If you look at the published literature, there is a fairly tight temperature range for the three stages. In a class Mr. Hamelman gave I was surprised - and delighted - to find that he was a lot more laid back about the times and temperatures than one would think from reading the literature. I find that putting the culture in an oven with the oven light on is usually quite close to the desired temperatures. You can use a refrigerator thermometer to check the temperature of the oven with the oven light on, just remember to remove the thermometer before you turn on the oven.
In going through the three steps, have faith in the process. The three stages have a wide range of hydrations and are using 100% rye flour, so they will not behave in the ways you are used to seeing with lower hydrations doughs made with wheat flour. The first stage is at 150% hydration, and this wet a batter is not very likely to rise, not even if had been made with a high gluten wheat flour. So, go through with the three stages of the Detmolder process and then make the bread. I think you'll be pleasantly surprised.
The Detmolder 3-stage process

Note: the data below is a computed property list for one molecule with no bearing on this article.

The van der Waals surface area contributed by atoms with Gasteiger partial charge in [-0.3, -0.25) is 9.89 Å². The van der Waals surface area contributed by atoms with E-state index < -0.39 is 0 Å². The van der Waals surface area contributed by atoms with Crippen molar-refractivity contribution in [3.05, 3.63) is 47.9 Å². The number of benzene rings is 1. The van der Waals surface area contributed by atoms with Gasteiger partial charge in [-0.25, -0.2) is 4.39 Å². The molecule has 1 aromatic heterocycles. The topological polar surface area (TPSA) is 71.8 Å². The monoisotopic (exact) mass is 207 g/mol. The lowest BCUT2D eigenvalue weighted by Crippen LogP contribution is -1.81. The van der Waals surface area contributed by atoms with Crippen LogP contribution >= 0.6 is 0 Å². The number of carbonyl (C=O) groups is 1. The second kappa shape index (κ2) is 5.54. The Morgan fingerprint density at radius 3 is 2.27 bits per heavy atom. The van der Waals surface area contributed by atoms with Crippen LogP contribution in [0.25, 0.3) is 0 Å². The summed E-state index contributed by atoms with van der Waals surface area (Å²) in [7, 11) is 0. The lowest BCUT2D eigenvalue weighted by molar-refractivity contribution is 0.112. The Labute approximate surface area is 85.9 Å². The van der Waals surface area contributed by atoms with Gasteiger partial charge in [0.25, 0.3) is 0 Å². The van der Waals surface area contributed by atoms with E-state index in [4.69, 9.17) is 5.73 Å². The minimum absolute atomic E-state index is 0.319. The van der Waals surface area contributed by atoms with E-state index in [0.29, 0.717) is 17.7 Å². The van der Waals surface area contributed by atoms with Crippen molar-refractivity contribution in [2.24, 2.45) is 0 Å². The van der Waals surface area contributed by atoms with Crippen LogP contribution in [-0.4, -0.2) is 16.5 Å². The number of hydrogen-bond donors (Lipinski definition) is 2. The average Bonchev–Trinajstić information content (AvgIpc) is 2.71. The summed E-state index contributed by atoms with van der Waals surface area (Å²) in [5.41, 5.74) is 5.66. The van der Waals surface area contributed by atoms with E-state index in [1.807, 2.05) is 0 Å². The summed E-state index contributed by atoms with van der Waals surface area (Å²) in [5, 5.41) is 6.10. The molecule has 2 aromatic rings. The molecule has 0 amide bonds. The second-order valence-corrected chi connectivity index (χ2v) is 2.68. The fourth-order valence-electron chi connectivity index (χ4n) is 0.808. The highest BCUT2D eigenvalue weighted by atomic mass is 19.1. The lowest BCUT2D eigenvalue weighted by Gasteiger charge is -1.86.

Let's start the process at 6:00 AM on day 1. You may adjust the start time to meet your needs, however, the stage to stage timing should be kept close to the times given, and you should go directly from the Detmolder process to making the final dough. In other words, don't refrigerate the Detmolder starter or hold it. The first stage is built using your regular sourdough starter. It can be a white flour, wheat flour or rye flour starter. In the second and third stages, use the starter from the previous stage.
Please be aware that the cups and gram measurements are approximations of one another. Most people who measure in grams do not want to weigh out 1,234 grams. 1,230 is close enough. Nor do people using cups want strange cup measurements like 3/16 cup. So, please don't think that, for example, 90 grams of flour is 1/2 cup.
This recipe makes two 1 3/4 pound loaves. The bakers percentages are calculated for each stage of the 3 stage process, and again for the final dough.
Detmolder Three Stage Process: